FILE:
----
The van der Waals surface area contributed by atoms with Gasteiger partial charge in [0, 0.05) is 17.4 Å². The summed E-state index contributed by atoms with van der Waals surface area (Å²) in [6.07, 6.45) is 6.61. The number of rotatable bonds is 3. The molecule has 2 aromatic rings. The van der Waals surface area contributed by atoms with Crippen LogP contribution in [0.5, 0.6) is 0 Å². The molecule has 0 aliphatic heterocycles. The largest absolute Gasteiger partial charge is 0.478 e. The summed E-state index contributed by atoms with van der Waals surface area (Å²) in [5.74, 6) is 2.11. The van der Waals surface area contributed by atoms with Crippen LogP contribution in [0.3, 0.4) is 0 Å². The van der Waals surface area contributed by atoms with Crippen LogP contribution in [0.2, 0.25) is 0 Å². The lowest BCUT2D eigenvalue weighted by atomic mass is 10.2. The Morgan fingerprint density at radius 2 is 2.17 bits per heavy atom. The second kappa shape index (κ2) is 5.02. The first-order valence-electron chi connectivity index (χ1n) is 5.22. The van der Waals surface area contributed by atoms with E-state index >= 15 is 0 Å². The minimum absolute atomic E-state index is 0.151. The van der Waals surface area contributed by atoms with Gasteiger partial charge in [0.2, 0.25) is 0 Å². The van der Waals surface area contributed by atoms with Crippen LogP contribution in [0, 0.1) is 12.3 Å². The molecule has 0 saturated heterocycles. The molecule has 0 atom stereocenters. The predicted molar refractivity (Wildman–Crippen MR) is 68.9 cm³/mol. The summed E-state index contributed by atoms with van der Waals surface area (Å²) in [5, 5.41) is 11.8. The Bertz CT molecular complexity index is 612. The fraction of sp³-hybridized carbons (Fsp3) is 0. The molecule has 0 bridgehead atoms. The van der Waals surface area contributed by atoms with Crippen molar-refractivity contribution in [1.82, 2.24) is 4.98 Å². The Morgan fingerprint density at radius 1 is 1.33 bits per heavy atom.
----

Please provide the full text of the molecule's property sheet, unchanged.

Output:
The van der Waals surface area contributed by atoms with Gasteiger partial charge in [0, 0.05) is 17.4 Å². The summed E-state index contributed by atoms with van der Waals surface area (Å²) in [6.07, 6.45) is 6.61. The number of rotatable bonds is 3. The molecule has 2 aromatic rings. The van der Waals surface area contributed by atoms with Crippen LogP contribution in [0.5, 0.6) is 0 Å². The molecule has 0 aliphatic heterocycles. The largest absolute Gasteiger partial charge is 0.478 e. The summed E-state index contributed by atoms with van der Waals surface area (Å²) in [5.74, 6) is 2.11. The van der Waals surface area contributed by atoms with Crippen LogP contribution in [0.3, 0.4) is 0 Å². The van der Waals surface area contributed by atoms with Crippen LogP contribution in [0.2, 0.25) is 0 Å². The lowest BCUT2D eigenvalue weighted by atomic mass is 10.2. The Morgan fingerprint density at radius 2 is 2.17 bits per heavy atom. The second kappa shape index (κ2) is 5.02. The first-order valence-electron chi connectivity index (χ1n) is 5.22. The van der Waals surface area contributed by atoms with E-state index >= 15 is 0 Å². The minimum absolute atomic E-state index is 0.151. The van der Waals surface area contributed by atoms with Gasteiger partial charge in [0.2, 0.25) is 0 Å². The van der Waals surface area contributed by atoms with Crippen LogP contribution in [0, 0.1) is 12.3 Å². The molecule has 0 saturated heterocycles. The molecule has 0 atom stereocenters. The predicted molar refractivity (Wildman–Crippen MR) is 68.9 cm³/mol. The summed E-state index contributed by atoms with van der Waals surface area (Å²) in [5, 5.41) is 11.8. The Bertz CT molecular complexity index is 612. The fraction of sp³-hybridized carbons (Fsp3) is 0. The molecule has 0 bridgehead atoms. The van der Waals surface area contributed by atoms with Crippen molar-refractivity contribution in [1.82, 2.24) is 4.98 Å². The Morgan fingerprint density at radius 1 is 1.33 bits per heavy atom.